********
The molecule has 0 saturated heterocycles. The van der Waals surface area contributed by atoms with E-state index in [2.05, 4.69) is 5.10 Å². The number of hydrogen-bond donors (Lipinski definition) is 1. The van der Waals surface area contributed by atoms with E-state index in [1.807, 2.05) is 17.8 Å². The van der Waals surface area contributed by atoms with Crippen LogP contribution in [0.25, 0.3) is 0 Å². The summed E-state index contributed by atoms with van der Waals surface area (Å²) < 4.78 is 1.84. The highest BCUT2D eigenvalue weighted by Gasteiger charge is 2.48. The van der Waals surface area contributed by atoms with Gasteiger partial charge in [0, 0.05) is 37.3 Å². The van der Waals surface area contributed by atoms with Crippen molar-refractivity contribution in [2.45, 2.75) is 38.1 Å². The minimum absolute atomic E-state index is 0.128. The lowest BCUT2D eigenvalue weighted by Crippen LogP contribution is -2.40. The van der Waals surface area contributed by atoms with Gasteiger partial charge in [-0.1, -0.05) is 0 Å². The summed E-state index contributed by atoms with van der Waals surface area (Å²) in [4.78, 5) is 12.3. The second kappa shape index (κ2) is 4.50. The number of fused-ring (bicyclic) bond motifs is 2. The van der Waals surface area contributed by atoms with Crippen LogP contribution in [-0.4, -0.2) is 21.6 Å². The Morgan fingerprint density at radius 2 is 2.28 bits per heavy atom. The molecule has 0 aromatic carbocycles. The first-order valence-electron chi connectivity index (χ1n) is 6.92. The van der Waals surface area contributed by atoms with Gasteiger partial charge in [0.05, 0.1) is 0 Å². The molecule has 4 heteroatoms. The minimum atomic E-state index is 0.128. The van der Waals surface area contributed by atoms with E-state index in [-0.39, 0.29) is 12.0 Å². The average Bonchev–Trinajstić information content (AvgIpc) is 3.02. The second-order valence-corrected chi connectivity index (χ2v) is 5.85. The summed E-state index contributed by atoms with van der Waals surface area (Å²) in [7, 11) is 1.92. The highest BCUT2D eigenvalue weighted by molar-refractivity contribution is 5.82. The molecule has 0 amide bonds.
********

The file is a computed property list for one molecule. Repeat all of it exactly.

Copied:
The molecule has 0 saturated heterocycles. The van der Waals surface area contributed by atoms with E-state index in [2.05, 4.69) is 5.10 Å². The number of hydrogen-bond donors (Lipinski definition) is 1. The van der Waals surface area contributed by atoms with E-state index in [1.807, 2.05) is 17.8 Å². The van der Waals surface area contributed by atoms with Crippen LogP contribution in [0.25, 0.3) is 0 Å². The summed E-state index contributed by atoms with van der Waals surface area (Å²) < 4.78 is 1.84. The highest BCUT2D eigenvalue weighted by Gasteiger charge is 2.48. The van der Waals surface area contributed by atoms with Gasteiger partial charge in [0, 0.05) is 37.3 Å². The van der Waals surface area contributed by atoms with Crippen molar-refractivity contribution in [2.45, 2.75) is 38.1 Å². The minimum absolute atomic E-state index is 0.128. The lowest BCUT2D eigenvalue weighted by Crippen LogP contribution is -2.40. The van der Waals surface area contributed by atoms with Gasteiger partial charge in [-0.1, -0.05) is 0 Å². The summed E-state index contributed by atoms with van der Waals surface area (Å²) in [4.78, 5) is 12.3. The second kappa shape index (κ2) is 4.50. The number of fused-ring (bicyclic) bond motifs is 2. The van der Waals surface area contributed by atoms with Crippen LogP contribution in [-0.4, -0.2) is 21.6 Å². The Morgan fingerprint density at radius 2 is 2.28 bits per heavy atom. The molecule has 0 aromatic carbocycles. The first-order valence-electron chi connectivity index (χ1n) is 6.92. The van der Waals surface area contributed by atoms with Gasteiger partial charge in [0.05, 0.1) is 0 Å². The molecule has 4 heteroatoms. The minimum atomic E-state index is 0.128. The van der Waals surface area contributed by atoms with E-state index in [-0.39, 0.29) is 12.0 Å². The average Bonchev–Trinajstić information content (AvgIpc) is 3.02. The second-order valence-corrected chi connectivity index (χ2v) is 5.85. The summed E-state index contributed by atoms with van der Waals surface area (Å²) in [7, 11) is 1.92. The highest BCUT2D eigenvalue weighted by molar-refractivity contribution is 5.82. The molecule has 0 amide bonds.